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  Discussion Top

IHCP is a diffuse inflammatory disease that causes thickening of the dura mater.[2]

Clinical features

Headache and cranial nerve palsies are the most common manifestations of the disease followed by cerebellar symptoms and diabetes insipidus.[2],[7] Among the cranial nerves, extraocular nerves, lower cranial nerves, and optic nerve are involved in that order. Cranial neuropathy is due to fibrous encasement of the nerves near the foramina or ischemia.[8] Occasionally, patients can present with dural venous sinus thrombosis or hydrocephalus.[2]

Radiological diagnosis

The hallmark of IHCP is the enhancement of the dura that is evident both on CT and MRI. However, because of its superior imaging characteristics, contrast-enhanced MRI is the procedure of choice and it reveals enhancement of the involved dura. As dural enhancement can occur in a number of other conditions such as neurosarcoidosis, spontaneous intracranial hypotension, malignancy, plasmocytoma, and en plaque meningioma, the diagnosis of IHCP is one of the exclusions.[2] Thallium-201 SPECT has been shown to be useful in detecting inflammatory activity that is not detected by MRI.[9]

ESR and CSF finding IHCP

In a series of 12 patients, Kupersmith et al.[10] described an elevated ESR in 41%. CSF examination was variable and non-diagnostic, but proteins were elevated in 50% of their patients.[11] But in case of our patient, ESR was elevated and CSF showed lymphocytosis.

Differential diagnosis of IHCP

The diagnosis of IHCP is one of the exclusions. The diseases to be ruled out include (1) neurosarcoidosis, (2) tuberculosis, (3) syphilitic and fungal pachymeningitis, (4) rheumatoid pachymeningitis, (5) Wegener’s granulomatosis, (6) en plaque meningioma, (7) dural carcinomatosis and intracranial plasmacytoma, and (8) spontaneous intracranial hypotension.

Treatment of IHCP

Corticosteroids constitute the mainstay in the treatment of IHCP. However, some patients experience recurrence following cessation of corticosteroid therapy. When the condition does not respond to corticosteroids, other drugs such as azathioprine and cyclophosphamide can be tried. Other suggested treatments include antituberculous treatment when the patient hails from an endemic area[12] or lymphocytapheresis in resistant cases.[13] Surgical treatment is indicated in two cases: (1) to establish the histological diagnosis and (2) in those occasional cases of IHCP that do not adequately respond to steroid therapy, surgical decompression by excision of the involved dura provides lasting relief, or when pachymeningitis leads to obstructive hydrocephalus or compression of the craniocervical junction.[2]

Relationship between IHCP and THS

Both are chronic granulomatous conditions which commonly present with headache and cranial nerve palsies with good response to steroid therapy and are prone for recurrence. However, whether they are different manifestations of the same disease or two independent disease entities with similar clinical presentation remains to be evaluated. It is important to remember that THS is a constellation of symptoms and signs and has been reported in association with a number of conditions.[2] Miwa et al.[14] proposed that THS might represent a focal manifestation of idiopathic pachymeningitis. Even though our experience is anecdotal, from our experience and from the review of the literature, we feel that the nosologic entity of THS might represent one manifestation of IHCP and further studies are required to clarify its etiology.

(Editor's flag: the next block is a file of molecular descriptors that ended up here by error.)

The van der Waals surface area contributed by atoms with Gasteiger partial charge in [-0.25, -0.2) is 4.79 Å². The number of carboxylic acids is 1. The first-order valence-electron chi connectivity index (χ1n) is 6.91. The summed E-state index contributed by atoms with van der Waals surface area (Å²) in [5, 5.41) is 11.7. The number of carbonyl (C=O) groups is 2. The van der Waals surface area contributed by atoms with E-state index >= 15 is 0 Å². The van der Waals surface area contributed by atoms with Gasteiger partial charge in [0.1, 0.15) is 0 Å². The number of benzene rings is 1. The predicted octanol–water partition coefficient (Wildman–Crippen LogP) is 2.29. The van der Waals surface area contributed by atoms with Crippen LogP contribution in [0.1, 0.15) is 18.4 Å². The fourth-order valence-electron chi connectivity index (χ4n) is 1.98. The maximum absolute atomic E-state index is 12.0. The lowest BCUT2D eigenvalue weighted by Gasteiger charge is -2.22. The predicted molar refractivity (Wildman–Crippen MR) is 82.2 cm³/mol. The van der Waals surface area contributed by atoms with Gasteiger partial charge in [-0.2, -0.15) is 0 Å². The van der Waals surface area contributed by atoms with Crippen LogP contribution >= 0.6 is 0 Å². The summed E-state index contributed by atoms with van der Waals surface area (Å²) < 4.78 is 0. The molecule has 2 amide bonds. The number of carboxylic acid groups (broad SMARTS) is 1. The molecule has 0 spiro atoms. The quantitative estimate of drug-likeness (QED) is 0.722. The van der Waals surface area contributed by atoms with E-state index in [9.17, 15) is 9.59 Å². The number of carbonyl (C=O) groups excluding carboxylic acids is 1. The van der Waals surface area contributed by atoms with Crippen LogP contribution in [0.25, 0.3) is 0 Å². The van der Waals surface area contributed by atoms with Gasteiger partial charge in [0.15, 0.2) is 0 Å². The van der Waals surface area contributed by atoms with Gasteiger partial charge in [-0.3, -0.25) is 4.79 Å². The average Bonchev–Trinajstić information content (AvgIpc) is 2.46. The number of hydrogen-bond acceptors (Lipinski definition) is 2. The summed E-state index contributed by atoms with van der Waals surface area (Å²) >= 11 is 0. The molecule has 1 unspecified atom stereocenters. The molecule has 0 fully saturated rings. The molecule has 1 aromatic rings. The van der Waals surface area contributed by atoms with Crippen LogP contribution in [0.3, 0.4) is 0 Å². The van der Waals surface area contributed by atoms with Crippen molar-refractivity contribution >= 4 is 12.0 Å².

Conclusions Top

IHCP can present as THS. Appropriate neuroimaging and serological investigation are mandatory in cases of THS. The condition usually responds to steroid therapy. However, long-term follow-up of these patients is necessary as recurrence can occur after cessation of steroid therapy. ESR can be used to monitor the response to treatment and recurrence of the disease.[15]

Financial support and sponsorship

The authors have not declared a specific grant for this research from any funding agency in the public, commercial, or not-for-profit sector.

Conflicts of interest

None declared.

  References Top

Sachdeva V, Gupta N, Mittal V, Chandrasekharan A, Kekunnaya R, Suresh T Idiopathic hypertrophic cranial pachymeningitis presenting as recurrent multiple cranial nerve palsies: Case report and review of literature. Delhi J Ophthalmol2015;25:179-82.  Back to cited text no. 1
Muthukumar N, Senthilbabu S, Usharani K Idiopathic hypertrophic cranial pachymeningitis masquerading as Tolosa–Hunt syndrome. J Clin Neurosci 2005;12:589-92.  Back to cited text no. 2
Iaconetta G, Stella L, Esposito M, Cappabianca P Tolosa–Hunt syndrome extending in the cerebello-pontine angle. Cephalalgia 2005;25:746-50.  Back to cited text no. 3
Arar ZV, Janjetović Z, Marinić M, Sekelj S, Lezaić Z, Dikanović M [Painful ophthalmoplegia—Tolosa–Hunt syndrome]. Acta Med Croatica2007;61(4):395-8.  Back to cited text no. 4
Ranjan R, Banerjee A, Sarkar R, Sarkar N Tolosa-Hunt syndrome: A rare case report with uncommon imaging findings and discussion. Int J Res Med Sci 2014;2:1795-8.  Back to cited text no. 5
Mendez JA, Arias CR, Sanchez D, Pesci LM, Lopez BS, Lopez R, et al. Painful ophthalomoplegia of the left eye in a 19-year-old female, with an emphasis on Tolosa-Hunt syndrome: a case report. Cases J. 2009;2:827.  Back to cited text no. 6
Takuma H, Shimada H, Inoue Y, Ishimura E, Himuro K, Miki T, et al. Hypertrophic pachymeningitis with anti-neutrophil cytoplasmic antibody (p-ANCA), and diabetes insipidus. Acta Neurol Scand 2001;104:397-401.  Back to cited text no. 7
River Y, Schwartz A, Gomori JM, Soffer D, Siegal T Clinical significance of diffuse dural enhancement detected by magnetic resonance imaging. J Neurosurg 1996;85: 777-83.  Back to cited text no. 8
Nishioka H, Ito H, Haraoka J, Yamada Y, Nojima H Idiopathic hypertrophic cranial pachymeningitis with accumulation of thallium-201 on single-photon emission CT. AJNR Am J Neuroradiol 1998;19: 450-3.  Back to cited text no. 9
Kupersmith MJ, Martin V, Heller G, Shah A, Mitnick HJ Idiopathic hypertrophic pachymeningitis. Neurology 2004;62:686-94.  Back to cited text no. 10
Mathew RG, Hogarth KM, Coombes A Idiopathic hypertrophic cranial pachymeningitis presenting as acute painless visual loss. Int Ophthalmol 2012;32:195-7.  Back to cited text no. 11
Parney IF, Johnson ES, Allen PB “Idiopathic” cranial hypertrophic pachymeningitis responsive to antituberculous therapy: Case report. Neurosurgery 1997;41:965-71.  Back to cited text no. 12
Yamamoto T, Goto K, Suzuki A, Nakamura N, Mizuno Y Long-term improvement of idiopathic hypertrophic cranial pachymeningitis by lymphocytapheresis. Ther Apher 2000;4: 313-6.  Back to cited text no. 13
Miwa H, Koshimura I, Mizuno Y Recurrent cranial neuropathy as a clinical presentation of idiopathic inflammation of the dura mater: A possible relationship to Tolosa-Hunt syndrome and cranial pachymeningitis. J Neurol Sci 1998;154:101-5.  Back to cited text no. 14
Alzu’bi AA Tolosa-Hunt syndrome: Increased severity on second attack. J Gen Pract2016;4:226.  Back to cited text no. 15


  [Figure 1], [Figure 2], [Figure 3], [Figure 4], [Figure 5]